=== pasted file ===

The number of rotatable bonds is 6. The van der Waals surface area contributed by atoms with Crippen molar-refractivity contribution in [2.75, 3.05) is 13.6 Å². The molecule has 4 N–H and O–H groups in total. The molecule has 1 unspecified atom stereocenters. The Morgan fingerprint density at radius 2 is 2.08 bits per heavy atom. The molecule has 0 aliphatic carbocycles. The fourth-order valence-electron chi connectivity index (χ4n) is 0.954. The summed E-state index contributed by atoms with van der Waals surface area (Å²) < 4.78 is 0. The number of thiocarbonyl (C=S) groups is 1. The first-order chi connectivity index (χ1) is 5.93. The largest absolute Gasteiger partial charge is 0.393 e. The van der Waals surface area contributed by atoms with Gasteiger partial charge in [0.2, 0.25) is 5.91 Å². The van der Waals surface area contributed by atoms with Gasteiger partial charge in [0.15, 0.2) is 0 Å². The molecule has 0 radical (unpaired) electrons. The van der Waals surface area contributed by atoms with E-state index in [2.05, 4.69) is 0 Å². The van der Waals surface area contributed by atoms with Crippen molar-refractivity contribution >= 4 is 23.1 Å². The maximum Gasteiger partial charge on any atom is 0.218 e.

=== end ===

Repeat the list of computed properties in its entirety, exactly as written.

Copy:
The number of rotatable bonds is 6. The van der Waals surface area contributed by atoms with Crippen molar-refractivity contribution in [2.75, 3.05) is 13.6 Å². The molecule has 4 N–H and O–H groups in total. The molecule has 1 unspecified atom stereocenters. The Morgan fingerprint density at radius 2 is 2.08 bits per heavy atom. The molecule has 0 aliphatic carbocycles. The fourth-order valence-electron chi connectivity index (χ4n) is 0.954. The summed E-state index contributed by atoms with van der Waals surface area (Å²) < 4.78 is 0. The number of thiocarbonyl (C=S) groups is 1. The first-order chi connectivity index (χ1) is 5.93. The largest absolute Gasteiger partial charge is 0.393 e. The van der Waals surface area contributed by atoms with Gasteiger partial charge in [0.2, 0.25) is 5.91 Å². The van der Waals surface area contributed by atoms with Gasteiger partial charge in [0.15, 0.2) is 0 Å². The molecule has 0 radical (unpaired) electrons. The van der Waals surface area contributed by atoms with E-state index in [2.05, 4.69) is 0 Å². The van der Waals surface area contributed by atoms with Crippen molar-refractivity contribution >= 4 is 23.1 Å². The maximum Gasteiger partial charge on any atom is 0.218 e.